Archive for September, 2008

ThirukkuraL

September 24, 2008

ThirukkuraL

 

akara mudhala ezhutthellAm – Adhi

Baghavan mudhatrE ulagu

 

ezhutthellAm Akara mudhala : All letters, (all written knowledge), have their start in alphabet A.

ulagu Adhi Baghavan mudhatrE : (In the same way), God is the origin, prime-mover of this world

 

This is the first couplet of the first chapter of Thirukkural, a centuries old masterpiece composed by the sage poet Thiruvalluvar. He is dated earlier than 8th century AD, earliest being 2nd century BC. This work details the rules of quality living in 133 chapters, each consisting of ten couplets as above. The work is divided into three parts as,

arratthu pAl     – Path of dharma (or righteousness)

porut pAl         – Path of prosperity

kAmatthu pAl – Path of love

 

The first chapter is an invocation for the whole work. But the work still remains totally secular in approach. Even in this invocation the poet has not referred to a God of any religion. The poet himself is claimed variously to be a Hindu, a Jain or a Buddhist.

 

In this series of write-ups, it is proposed to discuss some of the kurals (couplets), not necessarily in any order.

 

Let us now go straight to the 9th kural: (Next Page)

 


Thirukkural – 9

 

 

koLil poriyil guNamilavE – eNguNatthAn

thALai vanangA thalai

 

koLil poriyil guNamilavE : Non-functional sensory organs do not serve their purpose and hence useless.

eNguNathhAn – God (with eight attributes)

thALai vanangA thalai – the head that does not bow to God’s feet (is also as useless as above)

 

Here God is referred as eNguNathhan, of eight attributes. This being the 9th kural it is possible that the poet refers to the God, whom he has already described in his earlier eight couplets. Let us see them:

 

  1. mudhatrE ulagu                      – Prime mover of this world
  2. vAlarivan                                – Abode of pure and full knowledge
  3. malar misai EkinAn                 – Residing in our heart (of lotus)
  4. vEnduthal vEndAmai IlAn    – devoid of likes and dislikes
  5. iruvinaiyum sErA iraivan        – The leader devoid of the duality of ignorance
  6. aindhu avitthAn                      – Who has vanquished all the five senses
  7. Thanakku uvamai IllAthAn    – Peerless, incomparable
  8. aravAzhi andhaNan                – riding the sea of virtue and dharma

 

The sage poet Thiruvalluvar has described the God, only as a personification of the above eight attributes in this invocation chapter.

 

Sightless eye, soundless ears, nose lacking smell, mouth lacking taste and body lacking sense of touch are useless. Same way the head (i.e., the mind and the knowledge it has acquired through the above sensory organs) will be of no avail unless it bows modestly to God.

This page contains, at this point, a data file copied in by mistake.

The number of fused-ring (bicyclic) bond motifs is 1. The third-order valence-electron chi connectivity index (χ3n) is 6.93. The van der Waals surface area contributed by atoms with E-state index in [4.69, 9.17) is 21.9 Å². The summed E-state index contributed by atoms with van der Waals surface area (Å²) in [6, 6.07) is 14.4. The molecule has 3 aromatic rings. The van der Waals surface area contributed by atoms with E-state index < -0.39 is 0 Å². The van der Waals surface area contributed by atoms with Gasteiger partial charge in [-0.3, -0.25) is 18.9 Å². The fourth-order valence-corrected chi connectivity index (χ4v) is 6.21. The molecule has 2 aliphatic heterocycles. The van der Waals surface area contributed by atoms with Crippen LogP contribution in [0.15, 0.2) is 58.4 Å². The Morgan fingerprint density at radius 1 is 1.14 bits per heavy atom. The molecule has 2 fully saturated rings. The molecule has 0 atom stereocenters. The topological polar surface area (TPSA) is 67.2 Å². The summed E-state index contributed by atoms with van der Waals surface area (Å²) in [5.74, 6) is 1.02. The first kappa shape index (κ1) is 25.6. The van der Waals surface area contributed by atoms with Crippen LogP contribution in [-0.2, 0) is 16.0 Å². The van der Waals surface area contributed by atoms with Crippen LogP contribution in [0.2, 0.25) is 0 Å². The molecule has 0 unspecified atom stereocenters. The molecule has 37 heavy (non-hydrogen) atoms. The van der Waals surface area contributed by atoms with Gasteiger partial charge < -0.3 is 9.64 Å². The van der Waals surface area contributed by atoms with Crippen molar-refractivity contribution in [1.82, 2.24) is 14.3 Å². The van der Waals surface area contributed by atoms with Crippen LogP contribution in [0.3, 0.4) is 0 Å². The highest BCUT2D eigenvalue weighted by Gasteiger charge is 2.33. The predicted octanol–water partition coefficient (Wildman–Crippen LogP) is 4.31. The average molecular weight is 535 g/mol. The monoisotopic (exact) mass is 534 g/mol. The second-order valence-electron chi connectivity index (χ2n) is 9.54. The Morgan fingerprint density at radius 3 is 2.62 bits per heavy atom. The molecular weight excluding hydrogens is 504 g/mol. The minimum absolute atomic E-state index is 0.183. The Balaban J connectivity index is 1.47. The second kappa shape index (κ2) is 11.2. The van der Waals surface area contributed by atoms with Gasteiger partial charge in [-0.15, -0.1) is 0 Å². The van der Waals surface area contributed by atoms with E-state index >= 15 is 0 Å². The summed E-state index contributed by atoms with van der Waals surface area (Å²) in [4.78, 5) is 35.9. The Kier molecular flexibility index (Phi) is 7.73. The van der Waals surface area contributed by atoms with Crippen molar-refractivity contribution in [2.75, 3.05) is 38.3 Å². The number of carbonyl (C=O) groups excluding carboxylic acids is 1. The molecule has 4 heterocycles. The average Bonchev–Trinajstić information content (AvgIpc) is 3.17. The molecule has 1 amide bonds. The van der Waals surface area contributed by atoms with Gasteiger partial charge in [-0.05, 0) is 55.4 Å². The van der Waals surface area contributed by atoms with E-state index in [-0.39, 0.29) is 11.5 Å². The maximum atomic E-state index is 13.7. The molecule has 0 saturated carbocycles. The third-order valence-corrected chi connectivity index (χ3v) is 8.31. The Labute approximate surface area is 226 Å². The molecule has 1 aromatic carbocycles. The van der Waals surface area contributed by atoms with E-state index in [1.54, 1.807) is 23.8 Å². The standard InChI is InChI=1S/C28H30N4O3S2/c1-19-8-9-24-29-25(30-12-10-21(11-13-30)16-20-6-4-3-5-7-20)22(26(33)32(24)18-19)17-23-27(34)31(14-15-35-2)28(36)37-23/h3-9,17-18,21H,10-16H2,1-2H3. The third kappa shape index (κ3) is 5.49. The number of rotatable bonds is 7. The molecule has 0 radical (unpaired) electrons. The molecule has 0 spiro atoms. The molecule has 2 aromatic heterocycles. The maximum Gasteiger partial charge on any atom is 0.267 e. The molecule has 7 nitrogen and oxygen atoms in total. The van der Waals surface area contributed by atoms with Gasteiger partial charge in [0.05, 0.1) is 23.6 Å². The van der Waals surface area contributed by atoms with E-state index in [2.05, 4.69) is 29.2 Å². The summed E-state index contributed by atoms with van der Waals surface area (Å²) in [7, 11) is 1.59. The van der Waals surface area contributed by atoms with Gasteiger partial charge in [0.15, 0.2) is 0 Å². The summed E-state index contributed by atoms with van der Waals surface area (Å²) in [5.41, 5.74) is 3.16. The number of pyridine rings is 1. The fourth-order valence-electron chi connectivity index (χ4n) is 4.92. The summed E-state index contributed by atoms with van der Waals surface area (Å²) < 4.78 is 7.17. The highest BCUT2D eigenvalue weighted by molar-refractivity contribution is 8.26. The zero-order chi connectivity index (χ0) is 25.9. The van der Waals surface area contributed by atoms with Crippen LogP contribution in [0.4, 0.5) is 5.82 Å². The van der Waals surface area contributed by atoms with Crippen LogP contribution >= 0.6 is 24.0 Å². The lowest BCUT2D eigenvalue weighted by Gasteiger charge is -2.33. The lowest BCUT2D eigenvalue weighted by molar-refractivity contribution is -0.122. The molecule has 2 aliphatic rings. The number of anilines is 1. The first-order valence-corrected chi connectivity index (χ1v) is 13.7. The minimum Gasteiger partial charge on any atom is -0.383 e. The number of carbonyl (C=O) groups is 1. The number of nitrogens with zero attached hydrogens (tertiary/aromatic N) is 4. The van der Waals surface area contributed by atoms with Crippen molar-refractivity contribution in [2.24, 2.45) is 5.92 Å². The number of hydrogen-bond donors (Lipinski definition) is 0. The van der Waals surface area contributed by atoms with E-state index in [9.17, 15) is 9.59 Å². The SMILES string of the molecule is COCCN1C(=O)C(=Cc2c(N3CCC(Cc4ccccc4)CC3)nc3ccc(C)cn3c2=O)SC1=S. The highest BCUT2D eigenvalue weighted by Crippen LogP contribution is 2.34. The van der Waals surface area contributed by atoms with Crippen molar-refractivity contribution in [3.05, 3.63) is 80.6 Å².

Another kuraL next time.

 

 

Advertisements

Soma Cubes

September 18, 2008

I read about these Soma Cube puzzles way back in 1966. I could not get those puzzle pieces. I wanted to get them done on my own but it never happened. I remembered them recently and saw the details of the puzzle on the net at http://web.inter.nl.net/users/C.Eggermont/Puzzels/Soma/. Atleast I solved the basic one, by visualising the pieces in my mind. I have attached the details of the puzzle for others to see and enjoy.

soma-cube

Hope people like it

L V Nagarajan

18th Sept 2008

 

Swaras, Swarasthanas and Sruthis

September 15, 2008

When I started my musical expedition, I was told there are seven notes in any music- Sa, Ri, Ga, Ma, Pa, Da, Ni or Do, Re, Mi, Fa, So, La, Ti. Remember the song from Sound of Music – “if you know the notes to sing you, you can sing `most anything”. In India we call them as saptha-swaras. We hear that this is the basis of any music in the world. One day I took out my mother’s old harmonium and was trying to play these notes on them. I played the white keys Sa to Sa, one octave of eight notes and was very pleased with it.

 

Hey, But what are these five black keys sitting between those whites?

 

“They are additional notes in an octave.”

 

You mean, there are 12 notes instead of seven? But what are they called? I have never heard any other swaras except the ones mentioned above.

 

“These additional five notes are the variations of the five swaras, Ri, Ga, Ma, Da and N.   … Yes, Sa and Pa are constants without variations.”

 

You mean there are 12 swaras instead of 7.

 

“No. There are only seven swaras, but we have 12 sruthis.”

 

Then may I call them, S,R1,R2,G1,G2,M1,M2,P,D1,D2,N1 and N2.

 

“Yes you may”.

 

Oh, it means one can make 32 basic scales, calculated as: 1x2x2x2x1x2x2=32.

 

“Yes, 32 `pure’ scales, as some people may call it”

 

What do you mean? How do you get any more scales and why are they impure?

 

“There are: a R3 in the same place as G1, a G0 in the same place as R2, a D3 in the same place as N1 and a N0 in the same place as D2. These are considered ‘impure’ with vivadi dosha as they take the place of another note.”

 

Then why have them?

 

“Because there are already melodies existing in scales using these notes, even before the grammar on music was compiled”

 

Okay. Going back to basic scales, now we get 2x3x3x ….., no, no, something wrong! …..We get 1x(6)x2x1x(6) = 72. Now, I see! So these are called the ‘72-Melakarthas’ or basic scales. Right?

 

“Very good. You are quite sharp to get it right”.

 

I hope, at least now we can codify all our ancient ragas within these 72 scales.

 

“Yes and No. We will discuss this later.”

 

Now we have 12 sruthis, 16 swarasthanas and 7 swaras. Are these same for all music including western music?